2014 Jeep Cherokee Limited: Child Safety Seat Install
September 12, 2014
I have two small children and I'm often wrangling their child safety seats in and out of Edmunds.com's test vehicles. As the small crossover SUV segment is a popular choice for families, I decided to see how well my child safety seats fit in our new long-term 2014 Jeep Cherokee.
As is the case with most vehicles, fitting my seven-year-old's Recaro booster seat was easy. The seatbelt buckles for the outboard positions are spaced far enough apart so that there's enough room for a child to easily buckle and unbuckle the belt herself without having the booster seat interfere.
More of a challenge is installing bulky front-facing and rear-facing child safety seats. In my first photo you can see my three-year-old's Britax Marathon reversible seat installed in its front-facing position. I was again pleased with the results.
First off, the Cherokee's seat cushions are pretty flat, so I was able to position the Britax safety seat properly without having to futz around with folded up towels. (I usually do put down a towel to protect the upholstery, but for the sake of the photo I didn't use it here.)
Installing a front-facing seat almost always requires the removal of the rear seat head restraint in order to get a proper fitment against the seatback. The Cherokee's head restraints do have latches on both seat inlets that you have to press in order to fully release the head restraint, but it wasn't terribly difficult to do this.
One useful aspect about the Cherokee is that the rear seats recline, so this should make it even easier to get the right seatback angle for your child's safety seat.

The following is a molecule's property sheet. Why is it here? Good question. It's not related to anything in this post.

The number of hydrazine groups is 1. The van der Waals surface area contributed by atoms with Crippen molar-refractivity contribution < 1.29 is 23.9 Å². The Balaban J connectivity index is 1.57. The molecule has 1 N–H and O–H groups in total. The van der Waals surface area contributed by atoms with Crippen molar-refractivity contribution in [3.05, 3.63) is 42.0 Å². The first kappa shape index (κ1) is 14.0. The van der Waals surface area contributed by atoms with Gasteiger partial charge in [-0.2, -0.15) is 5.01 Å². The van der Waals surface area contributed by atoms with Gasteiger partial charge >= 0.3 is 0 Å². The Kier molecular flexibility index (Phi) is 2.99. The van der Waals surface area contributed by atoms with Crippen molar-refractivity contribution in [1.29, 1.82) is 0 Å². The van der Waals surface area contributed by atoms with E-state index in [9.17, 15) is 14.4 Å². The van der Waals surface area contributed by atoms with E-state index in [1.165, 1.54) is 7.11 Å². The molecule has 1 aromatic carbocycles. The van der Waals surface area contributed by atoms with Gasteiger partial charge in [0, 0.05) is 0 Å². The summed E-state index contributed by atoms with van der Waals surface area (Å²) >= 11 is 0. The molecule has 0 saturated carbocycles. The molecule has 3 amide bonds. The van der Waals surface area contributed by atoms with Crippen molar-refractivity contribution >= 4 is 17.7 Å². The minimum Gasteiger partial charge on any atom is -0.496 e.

The Cherokee's LATCH anchors are exposed, making them easy to find. They are mounted close to the seat bottom, though, so if you're trying to connect a safety seat's LATCH connector that is upside down (the bigger end on the bottom) it's going to be harder to do. My Britax seat is that way when used in its forward-facing position, but I eventually got them to connect.
Then, of course, the true test: the rear-facing position. This is used for younger children, and dedicated infant seats install this way, too. The Cherokee's relatively flat seat cushion was again a bonus here. I didn't have to do much with a towel to get the safety seat at a proper angle.
The Cherokee also has a suitable amount of space with its seats slid as far back as possible to fit a rear-facing seat. I had the driver seat positioned for me — I'm 5-feet 10-inches tall — and there was still about 1 inch of clearance left between the safety seat and the back of the driver seat. That's not a huge amount, but I suspect most parents won't need to adjust the front seats much to accommodate rear-facing safety seats.
My usual disclaimer applies in that I only checked the outboard seating positions and your results will vary based on the child safety seats you have. But overall the Cherokee should please family buyers with safety seats to install.
Brent Romans, Senior Automotive Editor @ 3,132 miles